Durability knocks guernsey sales

THE traditional Guernsey jumper is a victim of its own success.

THE traditional Guernsey jumper is a victim of its own success. Producer Le Tricoteur has had to diversify to cope with declining demand because the jumpers last so long.

The windproof and shower-proof garments are passed down through generations and have been sent out to soldiers in Iraq, to transatlantic sailors and even to royalty.

'We have very few local buyers now because they last too long. Some people come back after 15 years and ask us to re-knit the neck for them,' said owner Neil Sexton.

He bought the company in 1973 when it was based at Pitronnerie Road, before moving to Perelle about 15 years ago. The range of knitwear is also sold in the Mill Street shop.

Mr Sexton said that demand from visitors had declined as tourist numbers dwindled.

To try and encourage people to come to the shop, and especially during the winter, he has a gift shop and a section which sells other ranges of clothing other than its own knitwear, including ethnic styles and various surf and skateboard makes.

Being able to see the jumpers being made on the traditional machines behind the glass and then watch one of the hand finishers at work is still part of the appeal.

Olive Sarre, 73, has been working for Le Tricoteur for 30 years. An image of her knitting features on a tea towel.

Three times a week she goes to the shop to finish the guernseys and is also one of many who finishes them at home.

'I talk to all the visitors and they are always interested to hear patois and talk to me and what it was like to be here during the war. I knit at home, too, to relax, and could probably just about do it in my sleep.'

She was taught to knit by her mother just after the Second World War. They started selling a few guernseys at a small shop and then moved to Le Tricoteur. Since then she has made thousands of jumpers.

'It used to just be the original navy, but over the years different colours have come in and now we also sell some in cotton and indigo denim,' she said.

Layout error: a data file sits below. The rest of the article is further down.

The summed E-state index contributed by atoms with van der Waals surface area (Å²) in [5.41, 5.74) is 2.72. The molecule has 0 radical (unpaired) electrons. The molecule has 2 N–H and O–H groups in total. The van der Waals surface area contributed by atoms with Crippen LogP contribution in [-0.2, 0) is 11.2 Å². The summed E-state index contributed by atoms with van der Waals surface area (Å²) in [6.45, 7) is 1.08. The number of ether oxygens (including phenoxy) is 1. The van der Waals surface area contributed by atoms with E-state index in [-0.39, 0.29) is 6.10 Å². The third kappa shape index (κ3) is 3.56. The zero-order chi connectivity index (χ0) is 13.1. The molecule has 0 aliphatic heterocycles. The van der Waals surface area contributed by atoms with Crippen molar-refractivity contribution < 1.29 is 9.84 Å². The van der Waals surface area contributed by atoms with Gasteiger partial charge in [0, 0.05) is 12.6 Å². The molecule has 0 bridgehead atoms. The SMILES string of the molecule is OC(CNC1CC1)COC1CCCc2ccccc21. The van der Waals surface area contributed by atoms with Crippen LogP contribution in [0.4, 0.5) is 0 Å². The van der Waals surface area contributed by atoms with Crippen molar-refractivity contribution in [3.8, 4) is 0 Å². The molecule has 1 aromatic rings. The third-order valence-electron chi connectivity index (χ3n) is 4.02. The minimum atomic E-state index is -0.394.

The traditional blue remains the most popular choice and represents about two-thirds of those sold.

The new mix of linen and cotton jumpers have grown in popularity because they can be machine washed and tumble dried and the shop has diversified to sell zip jackets and roll necks.

'I think there will always be a market for the guernsey, albeit a dwindling one,' said Mr Sexton.

'Knitwear is not fashionable anymore, people prefer other materials like fleeces, but then there are a lot of people who live in theirs and would not dream of wearing anything else.'

The export market is a large part of the shop's turnover with a lot of the sales being made over the Internet.

The biggest export market over the last five to 10 years has been Japan - Le Tricoteur features on the Sony mail order catalogue.

'We did an exhibition and picked up an agent and they in turn supplied six or seven accounts in Japan,' said Mr Sexton.

'We also mail-order to probably every country in the world. We used to do a lot to New Zealand, Australia and America, but we were knocked sideways by the new postal rates which are so much more expensive.'

Regular buyers include the Worcestershire and Sherwood Foresters Regiment, to whom Le Tricoteur supplies a particular green guernsey. They were also asked to supply oatmeal jumpers to a regiment which went to Iraq last year so that the troops could cope with the cold nights.

'We have also made jumpers for royalty,' said Mr Sexton.

'We had a call from Harrods, saying, モIt's for royaltyヤ, in hushed tones.'

Several of the British challengers in the America's Cup yacht race have worn guernseys and when Richard Branson attempted the powerboat Atlantic sea speed record, Le Tricoteur supplied his guernsey.